where natives once grew.

Haiku No. 168
Anthropocene Age,
the dividing line between
those aware and not.

Haiku No. 169
Endangered Species
are trying to tell us that
we must tread lightly.

Haiku No. 170
Haiku and artwork
expresses our awareness
of nature's teachings.

Haiku No. 171
The human hive speaks,
tells you everything OK.
Listen to nature.

Haiku No. 172
Ideas in capsules,
truths about natural world,
helps keep us healthy.

Haiku No. 173
Good or bad beliefs,
can be measured by damage,
to natural world.

Haiku No. 174
As a healthy cell
help produce more abundance
in your surroundings.

Haiku No. 175
Sacred lands,
as nature's refugia,
place to hide and thrive.

Haiku No. 176
restoration of deserts
will help cool planet.

Haiku No. 177
Some gold, coal, and oil,
must be kept in the ground,
to show not insane.

Haiku No. 178
What part of nature,
is sacred, so that you would
not sell it for cash?

Haiku No. 179
Global warming source?
Sun beats on barren deserts.
Cool by replanting.

Haiku No. 180
Pakistan Dust Cloud,
stops the monsoon each summer,
causing droughts or floods.

Haiku No. 181
Pakistan Dust Cloud,
most powerful climate gate,
eats cyclones for lunch.

Haiku No. 182
Fossil fuels and nucs,
Big business keeps us going.
Need local solar.

Haiku No. 183
Thriving native grass?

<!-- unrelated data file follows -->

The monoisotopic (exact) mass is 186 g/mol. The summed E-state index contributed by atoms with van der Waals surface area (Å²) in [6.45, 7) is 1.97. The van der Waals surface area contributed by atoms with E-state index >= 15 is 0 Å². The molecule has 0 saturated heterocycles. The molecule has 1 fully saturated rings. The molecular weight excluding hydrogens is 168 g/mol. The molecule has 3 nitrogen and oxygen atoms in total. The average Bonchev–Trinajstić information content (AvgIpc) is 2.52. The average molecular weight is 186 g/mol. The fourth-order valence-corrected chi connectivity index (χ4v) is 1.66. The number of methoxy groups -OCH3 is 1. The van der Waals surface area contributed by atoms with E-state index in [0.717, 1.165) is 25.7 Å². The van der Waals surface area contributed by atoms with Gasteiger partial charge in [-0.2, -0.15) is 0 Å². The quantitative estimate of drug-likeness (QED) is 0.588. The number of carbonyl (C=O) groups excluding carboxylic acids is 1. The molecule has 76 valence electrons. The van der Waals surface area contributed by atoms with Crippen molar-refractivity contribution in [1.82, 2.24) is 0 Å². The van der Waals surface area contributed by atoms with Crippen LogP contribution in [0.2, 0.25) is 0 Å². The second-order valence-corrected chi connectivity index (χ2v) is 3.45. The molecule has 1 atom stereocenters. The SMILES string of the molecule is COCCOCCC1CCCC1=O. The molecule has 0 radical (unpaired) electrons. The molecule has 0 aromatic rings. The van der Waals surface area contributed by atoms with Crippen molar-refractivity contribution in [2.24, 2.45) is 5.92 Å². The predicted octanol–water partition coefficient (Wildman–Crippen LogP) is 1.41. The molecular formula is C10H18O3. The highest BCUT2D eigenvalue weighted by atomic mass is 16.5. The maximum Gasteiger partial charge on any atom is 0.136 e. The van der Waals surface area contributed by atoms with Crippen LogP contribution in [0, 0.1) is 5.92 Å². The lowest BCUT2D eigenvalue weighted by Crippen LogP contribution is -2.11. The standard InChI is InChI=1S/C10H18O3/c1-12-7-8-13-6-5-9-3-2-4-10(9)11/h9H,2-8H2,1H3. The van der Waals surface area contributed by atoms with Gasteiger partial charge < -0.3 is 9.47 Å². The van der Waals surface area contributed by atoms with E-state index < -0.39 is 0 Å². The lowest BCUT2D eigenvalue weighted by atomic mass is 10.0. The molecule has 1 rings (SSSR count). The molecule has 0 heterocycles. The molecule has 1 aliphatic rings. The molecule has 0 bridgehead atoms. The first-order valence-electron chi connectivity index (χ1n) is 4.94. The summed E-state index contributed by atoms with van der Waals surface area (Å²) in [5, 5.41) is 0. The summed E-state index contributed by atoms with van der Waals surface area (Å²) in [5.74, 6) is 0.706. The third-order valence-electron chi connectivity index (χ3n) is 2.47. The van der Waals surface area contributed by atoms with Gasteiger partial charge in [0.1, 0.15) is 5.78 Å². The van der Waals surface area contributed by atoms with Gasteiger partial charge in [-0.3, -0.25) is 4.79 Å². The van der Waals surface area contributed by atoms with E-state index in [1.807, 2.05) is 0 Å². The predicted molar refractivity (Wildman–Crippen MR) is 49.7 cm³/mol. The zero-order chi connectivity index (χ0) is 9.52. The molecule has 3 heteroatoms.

Check for young seedlings on site,
are the young ones there?

Haiku No. 184
Dreams of nature's health,
what world do we want to live?
Beauty around us?

Haiku No. 185
World's understory,
our animals eat and chew,
until nothing left.

Haiku No. 186
Carbon tax must start,
to replant the native plants,
put carbon in soil.

Haiku No. 187
Arabian plants
can bring back rain and rivers
and make lands green again.

Haiku No. 188
Sweetgrass, cedar, sage,
and tobacco sacred plants to some.
What are your sacred?

Haiku No. 189
See world in new way,
strip out what you think you know,
listen to nature.

Haiku No. 190
Rip Van Winkle awakes,
asleep for 300 years,
says, "Where's the flowers?"

Haiku No. 191
Soil plant-phytoliths,
fossils to mark the new age:
the Anthropocene.

Haiku No. 192
We use our eyepieces,
to view the very small and
peer the infinite.

Haiku No. 193
Reverse the layers,
from weed fossils to natives,
in geology.

Haiku No. 194
Shell mounds, mima mounds,
grinding rocks are only signs,
Indians lived here.

Sue's Weed Haiku
- Copyright © 2007 by Sue Dremann

Sue's Haiku No. 1
Escaped exotics
on the run from Alcatraz
death sentence for earth.

Sue's Haiku No. 2
The land as bulls eye,
for cow flop laden with weeds,
smothering earth's life.

Sue's Haiku No. 3
neither fit for man nor beast,
cuisine of weeds.

Sue's Haiku No. 4
In bare feet I dance,
on the weedy windblown grave,
of alien plants.

Sue's Haiku No. 5
[from] weeds, sweeps like Mongol warriors,
across native steppes.

Sue's Haiku No. 6
Weeds crunch under foot,
unhappy conflagration,
a funeral pyre.

Sue's Haiku No. 7
Ode to Phalaris,
[Ode to Harding grass]
makes Hippies and sheep stagger,
from maddening drugs.


Updated April 23, 2014